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Sunday 22 January 2017

Cranberries star says farewell to dad who loved life

Barry Duggan

Published 29/11/2011 | 05:00

BANDMATES of Cranberries lead singer Dolores O'Riordan rallied around her yesterday at her father's funeral Mass.

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Terry O'Riordan (74) died at his home last Friday and friends and neighbours of the O'Riordan family gathered at Ballybricken Church, Co Limerick, to pay their respects.

Mr O'Riordan fought bravely against cancer for almost six years before his death.

Ms O'Riordan, who now lives in Ontario in Canada, was with her father and family in Limerick when he died. She was joined at the church yesterday by her bandmates Fergal Lawler and Noel and Mike Hogan.

Ms O'Riordan arrived for the ceremony with family members some 30 minutes before it began and was seated inside the small church alongside her mother Eileen, brothers Terence, Brendan, Donal, Joseph and PJ, and sister Angela.

Canon Liam McNamara led the service and paid tribute to Mr O'Riordan, whom he described as "a very gentle, kind person and a peacemaker".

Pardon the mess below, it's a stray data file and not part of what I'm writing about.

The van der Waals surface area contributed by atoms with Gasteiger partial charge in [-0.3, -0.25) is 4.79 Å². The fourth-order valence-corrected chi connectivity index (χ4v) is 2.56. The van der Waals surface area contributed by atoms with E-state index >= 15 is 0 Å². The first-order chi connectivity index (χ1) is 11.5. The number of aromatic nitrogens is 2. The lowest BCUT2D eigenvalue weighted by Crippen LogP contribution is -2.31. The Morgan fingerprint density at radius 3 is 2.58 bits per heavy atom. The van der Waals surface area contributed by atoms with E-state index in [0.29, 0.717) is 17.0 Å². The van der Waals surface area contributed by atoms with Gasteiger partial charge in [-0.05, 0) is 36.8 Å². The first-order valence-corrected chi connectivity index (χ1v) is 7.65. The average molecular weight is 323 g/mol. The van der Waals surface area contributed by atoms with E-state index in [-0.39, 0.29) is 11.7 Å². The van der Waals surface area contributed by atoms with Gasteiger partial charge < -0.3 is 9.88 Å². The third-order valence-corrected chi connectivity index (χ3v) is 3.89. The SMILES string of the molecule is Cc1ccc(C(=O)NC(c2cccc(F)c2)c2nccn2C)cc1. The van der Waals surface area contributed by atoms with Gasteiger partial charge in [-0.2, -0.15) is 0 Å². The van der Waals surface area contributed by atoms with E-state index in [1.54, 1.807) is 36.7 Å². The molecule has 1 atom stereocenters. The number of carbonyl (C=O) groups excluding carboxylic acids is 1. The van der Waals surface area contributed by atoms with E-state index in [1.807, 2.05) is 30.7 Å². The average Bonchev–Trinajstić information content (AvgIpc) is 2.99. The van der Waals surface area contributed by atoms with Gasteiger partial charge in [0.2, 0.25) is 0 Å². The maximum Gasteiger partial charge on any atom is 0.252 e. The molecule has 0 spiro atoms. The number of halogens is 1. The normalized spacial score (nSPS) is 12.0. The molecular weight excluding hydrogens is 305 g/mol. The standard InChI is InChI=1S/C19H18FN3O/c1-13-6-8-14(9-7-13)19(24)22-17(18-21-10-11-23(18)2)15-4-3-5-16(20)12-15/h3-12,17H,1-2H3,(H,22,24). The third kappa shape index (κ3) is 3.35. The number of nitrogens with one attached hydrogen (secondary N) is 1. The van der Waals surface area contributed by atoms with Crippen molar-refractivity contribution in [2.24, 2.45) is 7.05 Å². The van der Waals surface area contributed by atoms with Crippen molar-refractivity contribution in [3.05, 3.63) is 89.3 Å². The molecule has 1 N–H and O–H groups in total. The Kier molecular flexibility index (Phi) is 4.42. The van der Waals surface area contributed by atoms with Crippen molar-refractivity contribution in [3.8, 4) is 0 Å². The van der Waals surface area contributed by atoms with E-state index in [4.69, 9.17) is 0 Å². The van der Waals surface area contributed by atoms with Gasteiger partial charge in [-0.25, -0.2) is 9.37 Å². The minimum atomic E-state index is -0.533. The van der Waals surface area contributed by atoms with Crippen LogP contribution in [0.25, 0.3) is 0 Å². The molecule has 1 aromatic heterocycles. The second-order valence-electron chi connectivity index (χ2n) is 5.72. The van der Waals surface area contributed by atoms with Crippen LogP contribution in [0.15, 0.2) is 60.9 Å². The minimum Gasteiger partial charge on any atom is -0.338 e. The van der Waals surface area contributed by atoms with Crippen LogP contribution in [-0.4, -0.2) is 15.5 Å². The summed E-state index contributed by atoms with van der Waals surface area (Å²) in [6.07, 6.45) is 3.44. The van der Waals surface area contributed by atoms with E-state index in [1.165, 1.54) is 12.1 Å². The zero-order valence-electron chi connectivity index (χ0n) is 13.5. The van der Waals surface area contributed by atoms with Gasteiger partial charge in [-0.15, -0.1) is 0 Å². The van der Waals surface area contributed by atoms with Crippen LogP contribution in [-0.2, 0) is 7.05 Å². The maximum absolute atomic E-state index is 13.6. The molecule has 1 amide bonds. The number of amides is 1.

A deck of cards, an accordion, a 'Laurel and Hardy' DVD and garden tools were among the gifts presented to Canon McNamara as reflections of Mr O'Riordan's life.

A family photo was placed near his coffin and floral tributes read: 'Grandad', 'Husband' and 'Dad'.

Canon McNamara said Ms O'Riordan's father used to laugh a lot in life.

"I am quite sure he is laughing with joy in heaven now. It is a very noble quality to be filled with joy. With Terry, there was a time for everything -- laughter, enjoyment, recreation and playing the accordion," the priest said.

He recalled that the talented musician used to entertain all with his accordion on bus trips home from many pilgrimages to Knock.

Canon McNamara said Mr O'Riordan was very thankful and appreciative to those that were with him and helped him in his last hours. Don Burton -- husband of Ms O'Riordan and former tour manager with Duran Duran -- spoke briefly before the final journey to the nearby Caherelly cemetery.

Mr Burton said he had the privilege of knowing Terry for 20 years.

"I'll miss the sound of Terry. Terry loved life and loved playing the box (accordion)," he said.

"Most of all, he loved his wife Eileen, seven children and 2,000 grandchildren," Mr Burton said to the laughter of mourners gathered inside the church.

Next February, the Cranberries will release their eagerly anticipated album entitled 'Roses'. It is their sixth album and their first in 10 years.

The following month, they are due to tour Australia.

Irish Independent

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